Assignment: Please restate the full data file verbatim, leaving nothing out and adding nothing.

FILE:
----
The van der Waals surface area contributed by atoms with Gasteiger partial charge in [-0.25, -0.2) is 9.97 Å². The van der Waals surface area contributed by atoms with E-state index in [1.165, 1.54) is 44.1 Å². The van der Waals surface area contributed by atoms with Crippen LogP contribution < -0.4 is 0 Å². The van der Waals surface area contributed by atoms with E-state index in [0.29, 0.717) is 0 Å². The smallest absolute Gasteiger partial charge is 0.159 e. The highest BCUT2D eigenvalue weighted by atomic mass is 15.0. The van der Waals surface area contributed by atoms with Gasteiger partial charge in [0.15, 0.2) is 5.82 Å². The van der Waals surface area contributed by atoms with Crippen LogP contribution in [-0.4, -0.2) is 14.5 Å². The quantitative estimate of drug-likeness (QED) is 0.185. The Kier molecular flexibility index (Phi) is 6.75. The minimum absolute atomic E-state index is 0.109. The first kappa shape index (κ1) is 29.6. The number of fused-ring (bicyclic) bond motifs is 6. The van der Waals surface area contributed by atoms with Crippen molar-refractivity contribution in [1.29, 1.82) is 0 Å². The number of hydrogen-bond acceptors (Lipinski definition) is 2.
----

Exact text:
The van der Waals surface area contributed by atoms with Gasteiger partial charge in [-0.25, -0.2) is 9.97 Å². The van der Waals surface area contributed by atoms with E-state index in [1.165, 1.54) is 44.1 Å². The van der Waals surface area contributed by atoms with Crippen LogP contribution < -0.4 is 0 Å². The van der Waals surface area contributed by atoms with E-state index in [0.29, 0.717) is 0 Å². The smallest absolute Gasteiger partial charge is 0.159 e. The highest BCUT2D eigenvalue weighted by atomic mass is 15.0. The van der Waals surface area contributed by atoms with Gasteiger partial charge in [0.15, 0.2) is 5.82 Å². The van der Waals surface area contributed by atoms with Crippen LogP contribution in [-0.4, -0.2) is 14.5 Å². The quantitative estimate of drug-likeness (QED) is 0.185. The Kier molecular flexibility index (Phi) is 6.75. The minimum absolute atomic E-state index is 0.109. The first kappa shape index (κ1) is 29.6. The number of fused-ring (bicyclic) bond motifs is 6. The van der Waals surface area contributed by atoms with Crippen molar-refractivity contribution in [1.29, 1.82) is 0 Å². The number of hydrogen-bond acceptors (Lipinski definition) is 2.